On September 12, 2001 Manal Ezzat was focused on one thing — rebuilding and repurposing the area of the Pentagon that was hit on 9-11. Ms. Ezzat, an Army Corps of Engineers employee who was project manager for the Army’s space in the Pentagon at the time of the attack, says she knew that she didn’t want to rebuild it into office space again. And the significance that she was Muslim, rebuilding the site of the disaster was not lost on her.
Ms. Ezzat soon came up with the idea of a chapel to fill that troubling space. Her team created a quiet sanctuary with prayer books from several denominations. Stained glass windows pay tribute to those who died here with the message: “United in Memory, September 11, 2001.” And next door is a memorial where every victim’s name is written on the wall, their life stories told in two thick books.
“There was a lot of emotion built into that effort,” comments Ms. Ezzat. “We just wanted to make it a peaceful place that could help wipe away the tragedy.”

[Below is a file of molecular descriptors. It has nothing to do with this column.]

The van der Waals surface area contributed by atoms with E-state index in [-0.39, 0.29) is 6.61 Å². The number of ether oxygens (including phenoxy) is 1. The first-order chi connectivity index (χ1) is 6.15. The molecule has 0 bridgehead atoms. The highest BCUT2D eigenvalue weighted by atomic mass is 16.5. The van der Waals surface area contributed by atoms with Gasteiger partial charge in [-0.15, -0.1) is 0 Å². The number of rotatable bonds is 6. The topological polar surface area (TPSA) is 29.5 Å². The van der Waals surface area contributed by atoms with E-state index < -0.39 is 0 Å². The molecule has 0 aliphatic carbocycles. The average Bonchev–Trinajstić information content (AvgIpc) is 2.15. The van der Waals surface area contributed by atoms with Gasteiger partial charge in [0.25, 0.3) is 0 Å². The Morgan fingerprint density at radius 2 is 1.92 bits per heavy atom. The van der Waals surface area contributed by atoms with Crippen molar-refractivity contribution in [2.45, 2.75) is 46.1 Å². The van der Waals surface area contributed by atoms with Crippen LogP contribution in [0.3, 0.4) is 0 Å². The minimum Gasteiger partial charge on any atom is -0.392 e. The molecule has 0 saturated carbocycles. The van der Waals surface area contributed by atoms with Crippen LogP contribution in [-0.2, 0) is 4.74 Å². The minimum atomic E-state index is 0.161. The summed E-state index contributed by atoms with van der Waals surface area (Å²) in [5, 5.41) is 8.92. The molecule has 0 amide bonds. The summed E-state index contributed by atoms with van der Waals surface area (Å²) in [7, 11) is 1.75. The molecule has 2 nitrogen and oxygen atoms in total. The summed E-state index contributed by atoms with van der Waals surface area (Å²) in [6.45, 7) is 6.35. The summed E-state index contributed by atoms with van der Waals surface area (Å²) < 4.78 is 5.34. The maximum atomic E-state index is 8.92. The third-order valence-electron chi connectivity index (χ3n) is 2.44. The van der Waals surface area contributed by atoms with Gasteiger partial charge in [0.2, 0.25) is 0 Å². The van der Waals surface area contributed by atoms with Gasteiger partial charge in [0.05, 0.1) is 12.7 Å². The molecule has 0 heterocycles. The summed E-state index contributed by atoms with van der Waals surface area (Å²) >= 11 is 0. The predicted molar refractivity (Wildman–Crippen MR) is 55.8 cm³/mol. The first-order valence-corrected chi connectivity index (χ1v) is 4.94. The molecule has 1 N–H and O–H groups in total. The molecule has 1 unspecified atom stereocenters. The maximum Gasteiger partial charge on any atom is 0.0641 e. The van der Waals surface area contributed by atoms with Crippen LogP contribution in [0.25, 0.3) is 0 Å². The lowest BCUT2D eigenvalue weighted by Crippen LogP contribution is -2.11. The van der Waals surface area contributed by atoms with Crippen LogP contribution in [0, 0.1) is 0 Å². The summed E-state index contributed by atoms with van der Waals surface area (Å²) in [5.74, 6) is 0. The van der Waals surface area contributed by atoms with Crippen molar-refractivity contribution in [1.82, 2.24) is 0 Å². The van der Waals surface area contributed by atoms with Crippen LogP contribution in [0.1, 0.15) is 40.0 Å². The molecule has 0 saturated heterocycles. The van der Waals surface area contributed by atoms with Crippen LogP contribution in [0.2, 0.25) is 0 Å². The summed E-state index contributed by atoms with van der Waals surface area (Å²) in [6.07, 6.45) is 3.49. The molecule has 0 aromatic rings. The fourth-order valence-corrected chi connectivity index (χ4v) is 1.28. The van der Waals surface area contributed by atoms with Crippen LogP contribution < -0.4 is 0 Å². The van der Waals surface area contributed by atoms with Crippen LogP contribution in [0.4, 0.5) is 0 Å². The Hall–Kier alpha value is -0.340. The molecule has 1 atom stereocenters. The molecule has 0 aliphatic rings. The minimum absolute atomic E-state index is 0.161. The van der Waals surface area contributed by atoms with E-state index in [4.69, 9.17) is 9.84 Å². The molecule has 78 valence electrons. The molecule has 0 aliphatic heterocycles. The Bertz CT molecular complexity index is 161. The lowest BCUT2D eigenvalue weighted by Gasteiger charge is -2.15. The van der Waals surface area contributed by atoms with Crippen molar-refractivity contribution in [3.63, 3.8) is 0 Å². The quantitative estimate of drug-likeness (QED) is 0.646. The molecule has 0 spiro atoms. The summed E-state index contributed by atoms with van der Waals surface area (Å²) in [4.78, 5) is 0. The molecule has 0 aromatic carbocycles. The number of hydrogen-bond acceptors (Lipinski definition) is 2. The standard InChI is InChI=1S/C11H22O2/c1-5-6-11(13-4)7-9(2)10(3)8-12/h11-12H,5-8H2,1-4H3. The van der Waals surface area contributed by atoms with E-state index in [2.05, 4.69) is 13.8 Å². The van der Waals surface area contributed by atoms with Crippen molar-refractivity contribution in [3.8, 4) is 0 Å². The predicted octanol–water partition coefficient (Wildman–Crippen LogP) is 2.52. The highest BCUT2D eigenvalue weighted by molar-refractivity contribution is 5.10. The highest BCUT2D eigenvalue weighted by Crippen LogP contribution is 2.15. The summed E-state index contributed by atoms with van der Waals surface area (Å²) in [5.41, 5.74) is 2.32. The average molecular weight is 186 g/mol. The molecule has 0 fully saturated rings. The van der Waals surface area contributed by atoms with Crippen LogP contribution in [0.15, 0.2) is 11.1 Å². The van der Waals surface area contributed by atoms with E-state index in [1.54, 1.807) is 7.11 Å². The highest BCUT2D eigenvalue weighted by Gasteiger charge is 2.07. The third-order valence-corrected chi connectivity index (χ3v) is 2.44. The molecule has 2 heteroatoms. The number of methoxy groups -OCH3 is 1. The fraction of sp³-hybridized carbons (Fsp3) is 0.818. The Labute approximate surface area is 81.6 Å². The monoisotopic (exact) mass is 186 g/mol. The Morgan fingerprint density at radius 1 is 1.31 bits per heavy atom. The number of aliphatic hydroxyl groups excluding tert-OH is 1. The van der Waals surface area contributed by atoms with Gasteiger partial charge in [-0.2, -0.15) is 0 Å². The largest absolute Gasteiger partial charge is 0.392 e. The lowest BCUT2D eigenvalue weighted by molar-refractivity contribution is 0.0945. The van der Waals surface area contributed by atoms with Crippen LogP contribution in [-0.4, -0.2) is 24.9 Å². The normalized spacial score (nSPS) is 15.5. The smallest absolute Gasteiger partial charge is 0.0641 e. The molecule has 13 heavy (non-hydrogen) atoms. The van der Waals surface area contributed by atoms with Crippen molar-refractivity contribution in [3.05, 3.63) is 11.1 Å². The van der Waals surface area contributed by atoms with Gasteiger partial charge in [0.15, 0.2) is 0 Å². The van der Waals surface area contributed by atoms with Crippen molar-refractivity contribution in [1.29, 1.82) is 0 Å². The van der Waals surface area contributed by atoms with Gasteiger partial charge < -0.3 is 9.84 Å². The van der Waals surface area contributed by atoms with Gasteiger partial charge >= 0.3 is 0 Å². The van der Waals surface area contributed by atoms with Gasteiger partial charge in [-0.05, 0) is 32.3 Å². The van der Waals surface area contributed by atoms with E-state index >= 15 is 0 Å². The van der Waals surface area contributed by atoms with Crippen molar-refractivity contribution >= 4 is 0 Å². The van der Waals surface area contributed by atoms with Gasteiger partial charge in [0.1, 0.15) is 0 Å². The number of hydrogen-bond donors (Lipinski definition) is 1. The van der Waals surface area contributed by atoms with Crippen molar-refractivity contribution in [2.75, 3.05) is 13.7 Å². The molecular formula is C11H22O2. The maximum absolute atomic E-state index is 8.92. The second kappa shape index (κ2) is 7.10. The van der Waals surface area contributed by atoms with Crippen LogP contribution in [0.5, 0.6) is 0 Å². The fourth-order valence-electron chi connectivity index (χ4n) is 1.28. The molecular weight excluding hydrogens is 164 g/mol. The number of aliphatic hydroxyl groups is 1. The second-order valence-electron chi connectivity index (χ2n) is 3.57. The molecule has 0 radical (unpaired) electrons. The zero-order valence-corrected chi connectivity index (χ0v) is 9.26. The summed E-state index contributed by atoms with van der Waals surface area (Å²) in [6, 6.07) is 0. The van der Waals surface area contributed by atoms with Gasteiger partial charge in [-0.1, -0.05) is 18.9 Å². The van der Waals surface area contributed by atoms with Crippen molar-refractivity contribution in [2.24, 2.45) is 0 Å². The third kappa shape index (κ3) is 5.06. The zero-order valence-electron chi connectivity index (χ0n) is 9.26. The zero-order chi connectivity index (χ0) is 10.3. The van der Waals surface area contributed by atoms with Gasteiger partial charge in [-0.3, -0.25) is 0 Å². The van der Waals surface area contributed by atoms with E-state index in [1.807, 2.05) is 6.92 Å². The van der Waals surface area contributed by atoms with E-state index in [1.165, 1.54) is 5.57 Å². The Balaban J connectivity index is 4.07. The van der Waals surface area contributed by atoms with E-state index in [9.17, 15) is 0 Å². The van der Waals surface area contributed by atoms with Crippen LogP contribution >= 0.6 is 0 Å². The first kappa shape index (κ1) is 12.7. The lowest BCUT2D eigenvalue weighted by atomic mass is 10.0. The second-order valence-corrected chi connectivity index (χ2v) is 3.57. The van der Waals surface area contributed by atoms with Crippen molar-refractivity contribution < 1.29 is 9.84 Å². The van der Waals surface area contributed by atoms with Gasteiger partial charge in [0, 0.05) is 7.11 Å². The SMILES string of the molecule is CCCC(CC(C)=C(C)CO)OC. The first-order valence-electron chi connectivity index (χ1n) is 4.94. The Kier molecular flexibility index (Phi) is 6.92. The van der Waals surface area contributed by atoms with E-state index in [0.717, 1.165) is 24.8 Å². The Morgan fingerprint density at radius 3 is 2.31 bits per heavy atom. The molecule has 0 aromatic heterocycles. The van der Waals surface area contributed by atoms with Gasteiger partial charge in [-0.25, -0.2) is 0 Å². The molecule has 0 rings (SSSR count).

Ms. Ezzat says she appreciates that all denominations feel comfortable in the chapel including her Muslim colleagues. “The faithful prayers which take place in this space, whether it’s Jewish prayer, Islamic prayer, Christian prayer, I think it’s beautiful,” she says. “In Islam, we believe prayers — supplications — to the dead reach them, wherever they are.
Qawiy Abdullah Sabree, a cybersecurity expert employee, says he frequents the chapel and often finds himself praying alongside co-workers who might be reading from a Christian prayer book, standing for Jewish davening or sitting in quiet meditation. Recounting how he lost colleagues on that day, Mr. Sabree says just prior to the attack, he had stepped away from the building, missing death but happenstance. “It’s something you do not forget,” somberly recounts Mr. Sabree. “And so you remember it and keep it from happening again, ever. That space where the chapel actually is, it’s a reminder.”